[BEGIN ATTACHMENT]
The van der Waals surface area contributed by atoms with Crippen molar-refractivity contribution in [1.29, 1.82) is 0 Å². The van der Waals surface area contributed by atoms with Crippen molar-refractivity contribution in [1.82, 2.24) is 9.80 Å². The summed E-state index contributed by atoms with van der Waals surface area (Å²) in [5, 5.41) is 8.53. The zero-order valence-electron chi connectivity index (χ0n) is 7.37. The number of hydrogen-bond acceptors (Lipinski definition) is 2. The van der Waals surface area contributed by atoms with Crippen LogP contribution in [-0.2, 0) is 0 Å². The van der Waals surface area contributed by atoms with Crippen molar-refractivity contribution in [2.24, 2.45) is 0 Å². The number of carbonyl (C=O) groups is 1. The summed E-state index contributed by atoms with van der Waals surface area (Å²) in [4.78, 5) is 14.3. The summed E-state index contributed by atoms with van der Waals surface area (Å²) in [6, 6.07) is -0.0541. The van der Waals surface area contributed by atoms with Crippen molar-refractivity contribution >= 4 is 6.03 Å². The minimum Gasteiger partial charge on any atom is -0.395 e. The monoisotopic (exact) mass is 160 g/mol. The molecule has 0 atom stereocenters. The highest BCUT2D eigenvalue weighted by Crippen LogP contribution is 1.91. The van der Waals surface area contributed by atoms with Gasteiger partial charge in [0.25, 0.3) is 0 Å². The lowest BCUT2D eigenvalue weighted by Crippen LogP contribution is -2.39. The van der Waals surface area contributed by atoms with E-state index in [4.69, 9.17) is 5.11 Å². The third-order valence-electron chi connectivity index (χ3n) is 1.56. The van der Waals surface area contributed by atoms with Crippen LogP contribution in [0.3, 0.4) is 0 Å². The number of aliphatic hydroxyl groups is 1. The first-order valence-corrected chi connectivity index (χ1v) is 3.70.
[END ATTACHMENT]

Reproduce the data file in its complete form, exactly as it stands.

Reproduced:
The van der Waals surface area contributed by atoms with Crippen molar-refractivity contribution in [1.29, 1.82) is 0 Å². The van der Waals surface area contributed by atoms with Crippen molar-refractivity contribution in [1.82, 2.24) is 9.80 Å². The summed E-state index contributed by atoms with van der Waals surface area (Å²) in [5, 5.41) is 8.53. The zero-order valence-electron chi connectivity index (χ0n) is 7.37. The number of hydrogen-bond acceptors (Lipinski definition) is 2. The van der Waals surface area contributed by atoms with Crippen LogP contribution in [-0.2, 0) is 0 Å². The van der Waals surface area contributed by atoms with Crippen molar-refractivity contribution in [2.24, 2.45) is 0 Å². The number of carbonyl (C=O) groups is 1. The summed E-state index contributed by atoms with van der Waals surface area (Å²) in [4.78, 5) is 14.3. The summed E-state index contributed by atoms with van der Waals surface area (Å²) in [6, 6.07) is -0.0541. The van der Waals surface area contributed by atoms with Crippen molar-refractivity contribution >= 4 is 6.03 Å². The minimum Gasteiger partial charge on any atom is -0.395 e. The monoisotopic (exact) mass is 160 g/mol. The molecule has 0 atom stereocenters. The highest BCUT2D eigenvalue weighted by Crippen LogP contribution is 1.91. The van der Waals surface area contributed by atoms with Gasteiger partial charge in [0.25, 0.3) is 0 Å². The lowest BCUT2D eigenvalue weighted by Crippen LogP contribution is -2.39. The van der Waals surface area contributed by atoms with E-state index in [4.69, 9.17) is 5.11 Å². The third-order valence-electron chi connectivity index (χ3n) is 1.56. The van der Waals surface area contributed by atoms with Crippen LogP contribution in [0.3, 0.4) is 0 Å². The number of aliphatic hydroxyl groups is 1. The first-order valence-corrected chi connectivity index (χ1v) is 3.70.